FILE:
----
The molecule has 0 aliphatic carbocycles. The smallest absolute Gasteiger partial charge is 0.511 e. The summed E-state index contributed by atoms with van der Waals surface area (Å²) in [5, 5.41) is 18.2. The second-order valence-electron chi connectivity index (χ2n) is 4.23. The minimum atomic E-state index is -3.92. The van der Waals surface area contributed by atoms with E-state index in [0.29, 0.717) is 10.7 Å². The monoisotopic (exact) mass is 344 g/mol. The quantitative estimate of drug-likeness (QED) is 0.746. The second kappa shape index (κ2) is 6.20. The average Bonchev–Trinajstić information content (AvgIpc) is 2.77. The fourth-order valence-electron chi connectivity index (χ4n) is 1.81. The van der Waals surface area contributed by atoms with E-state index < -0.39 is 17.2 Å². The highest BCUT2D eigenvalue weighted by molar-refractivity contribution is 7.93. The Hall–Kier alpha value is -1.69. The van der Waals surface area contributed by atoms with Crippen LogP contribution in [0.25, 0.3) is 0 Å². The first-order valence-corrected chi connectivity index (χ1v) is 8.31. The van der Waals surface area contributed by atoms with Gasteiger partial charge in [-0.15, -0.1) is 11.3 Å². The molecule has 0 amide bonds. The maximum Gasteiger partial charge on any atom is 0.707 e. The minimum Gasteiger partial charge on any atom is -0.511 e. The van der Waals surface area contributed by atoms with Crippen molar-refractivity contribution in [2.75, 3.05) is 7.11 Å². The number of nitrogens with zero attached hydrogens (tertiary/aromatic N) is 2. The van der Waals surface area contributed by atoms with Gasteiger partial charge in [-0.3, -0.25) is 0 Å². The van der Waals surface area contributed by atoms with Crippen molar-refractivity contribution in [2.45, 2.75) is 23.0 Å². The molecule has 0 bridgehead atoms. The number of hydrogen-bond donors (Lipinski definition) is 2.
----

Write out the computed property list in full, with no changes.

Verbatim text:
The molecule has 0 aliphatic carbocycles. The smallest absolute Gasteiger partial charge is 0.511 e. The summed E-state index contributed by atoms with van der Waals surface area (Å²) in [5, 5.41) is 18.2. The second-order valence-electron chi connectivity index (χ2n) is 4.23. The minimum atomic E-state index is -3.92. The van der Waals surface area contributed by atoms with E-state index in [0.29, 0.717) is 10.7 Å². The monoisotopic (exact) mass is 344 g/mol. The quantitative estimate of drug-likeness (QED) is 0.746. The second kappa shape index (κ2) is 6.20. The average Bonchev–Trinajstić information content (AvgIpc) is 2.77. The fourth-order valence-electron chi connectivity index (χ4n) is 1.81. The van der Waals surface area contributed by atoms with E-state index < -0.39 is 17.2 Å². The highest BCUT2D eigenvalue weighted by molar-refractivity contribution is 7.93. The Hall–Kier alpha value is -1.69. The van der Waals surface area contributed by atoms with Crippen LogP contribution in [0.25, 0.3) is 0 Å². The first-order valence-corrected chi connectivity index (χ1v) is 8.31. The van der Waals surface area contributed by atoms with Gasteiger partial charge in [-0.15, -0.1) is 11.3 Å². The molecule has 0 amide bonds. The maximum Gasteiger partial charge on any atom is 0.707 e. The minimum Gasteiger partial charge on any atom is -0.511 e. The van der Waals surface area contributed by atoms with Crippen molar-refractivity contribution in [2.75, 3.05) is 7.11 Å². The number of nitrogens with zero attached hydrogens (tertiary/aromatic N) is 2. The van der Waals surface area contributed by atoms with Gasteiger partial charge in [-0.3, -0.25) is 0 Å². The van der Waals surface area contributed by atoms with Crippen molar-refractivity contribution in [2.45, 2.75) is 23.0 Å². The molecule has 0 bridgehead atoms. The number of hydrogen-bond donors (Lipinski definition) is 2.